Report: Former Colts head coach Frank Reich fired over phone by Jim Irsay

Report: Former Colts head coach Frank Reich fired over phone by Jim Irsay

According to Fox 59 Mike Chappell, former Indianapolis Colts head coach Frank Reich was fired over the phone Monday morning by team owner Jim Irsay:

“That changed – his immediate future was turned upside down – with a Monday morning phone call from Jim Irsay,” Chappell writes.

“Around 10:45 a.m.,” Reich told Chappell, when he received the news from Irsay.

“They talked – Reich mostly listened – and Irsay informed his head coach that he was fired after more than four seasons,” Chappell noted in his recent chat with Reich. “The news came less than 24 hours after the Reich Colts were passed by the New England Patriots 26-3. Irsay was unavailable for a one-on-one, so the two are expected to meet in the coming weeks.

It’s not necessarily a big public eye for the Colts franchise that Reich wasn’t told about his dismissal face-to-face by the team’s senior management.

He wasn’t bad Urban Meyer of the Jacksonville Jaguars.

Or even Bobby Petrino of the Atlanta Falcons for that matter.

It was Frank Reich, a former member of the Colts coaching staff (even as Peyton Manning’s quarterbacks coach from 2009-2010) long before he became head coach in 2018 for Indianapolis.

By all accounts, Reich was a stand-up individual and a well-respected leader of men, who even though he eventually lost the dressing room this season, was still well regarded by his players as a person and a coach respectively.

He’s the same guy who had a winning record (40-33-1) despite five different starting quarterbacks in as many seasons. He had been with the Colts for five years, never having made negative headlines for his personal conduct or his behavior on the sidelines or outside of them.

However, he couldn’t even get a man-to-man meeting with Irsay?

For what it’s worth, Reich has only hit the high road since being relieved of his head coaching duties with the Colts:

“But I understand the business side of things,” Reich said via Chappell. “I have enormous respect for Mr. Irsay and have come to trust his instincts and his knowledge of the game. I just know he is doing what he thinks is best for the team.

And everything indicates that he would still be the active head coach of the Colts if former great center Jeff Saturday had not accepted the interim position earlier Monday morning:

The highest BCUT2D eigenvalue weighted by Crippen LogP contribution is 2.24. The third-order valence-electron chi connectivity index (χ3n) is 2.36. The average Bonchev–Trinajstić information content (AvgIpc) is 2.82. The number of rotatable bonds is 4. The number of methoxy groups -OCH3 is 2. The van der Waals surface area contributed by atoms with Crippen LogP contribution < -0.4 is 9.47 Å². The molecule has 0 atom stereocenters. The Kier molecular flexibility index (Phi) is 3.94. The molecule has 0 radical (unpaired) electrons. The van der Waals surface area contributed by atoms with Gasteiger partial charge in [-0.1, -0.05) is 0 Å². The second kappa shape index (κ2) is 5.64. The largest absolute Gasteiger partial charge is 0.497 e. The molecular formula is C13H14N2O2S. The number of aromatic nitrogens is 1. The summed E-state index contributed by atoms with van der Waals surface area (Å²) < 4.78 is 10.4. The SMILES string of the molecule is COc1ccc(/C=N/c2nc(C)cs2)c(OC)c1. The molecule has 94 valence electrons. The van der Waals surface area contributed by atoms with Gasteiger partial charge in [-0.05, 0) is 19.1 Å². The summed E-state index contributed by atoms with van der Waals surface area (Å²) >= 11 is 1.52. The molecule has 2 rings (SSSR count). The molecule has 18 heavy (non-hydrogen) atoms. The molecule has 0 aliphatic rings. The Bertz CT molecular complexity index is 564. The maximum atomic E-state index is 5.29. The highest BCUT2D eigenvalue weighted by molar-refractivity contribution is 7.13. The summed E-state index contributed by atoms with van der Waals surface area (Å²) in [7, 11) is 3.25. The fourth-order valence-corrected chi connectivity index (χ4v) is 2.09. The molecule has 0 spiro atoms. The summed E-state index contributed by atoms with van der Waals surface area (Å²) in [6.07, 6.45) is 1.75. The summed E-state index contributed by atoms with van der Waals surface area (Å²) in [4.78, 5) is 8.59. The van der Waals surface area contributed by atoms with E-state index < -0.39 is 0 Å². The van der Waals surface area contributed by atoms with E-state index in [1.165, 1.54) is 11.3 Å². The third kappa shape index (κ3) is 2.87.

However, to me, it seems entirely logical that Irsay’s conversations with Saturday about his assumption of the Colts head coaching reins began long before Monday morning – if Reich’s team (and his attack) had to keep fighting.

For what it’s worth too, I believe a change of head coach was ultimately necessary – although perhaps not necessarily mid-season (as on-field product projects have to be roughly the same with lousy results and more losses accumulate). It’s surprising that Irsay ended a first-time head coach overseeing the Colts franchise in his 25-year run. (And that’s probably talking about how he feels about Jeff Saturday and finally landing him as a coach).

Simply put, Reich is an attack-minded coach, whose offense has been abysmal this season. It didn’t matter who was the offensive coordinator or not, whether it was Reich or the earlier-sacked Marcus Brady. (And to be fair, no one will be very successful if the offensive line continues to play collectively at such a mediocre level).

Not only had Reich arguably lost the locker room, as the team was unresponsive to him and his underperforming players weren’t held accountable, his team has consistently gotten off to bad starts this season, indicating a lack of preparation and game planning.

That being said, looking at Reich’s overall work, especially in his previous four seasons as head coach, he deserved better than what he ultimately received from the Colts franchise at the end of his coaching tenure.

Their actions here spoke much louder than their words.


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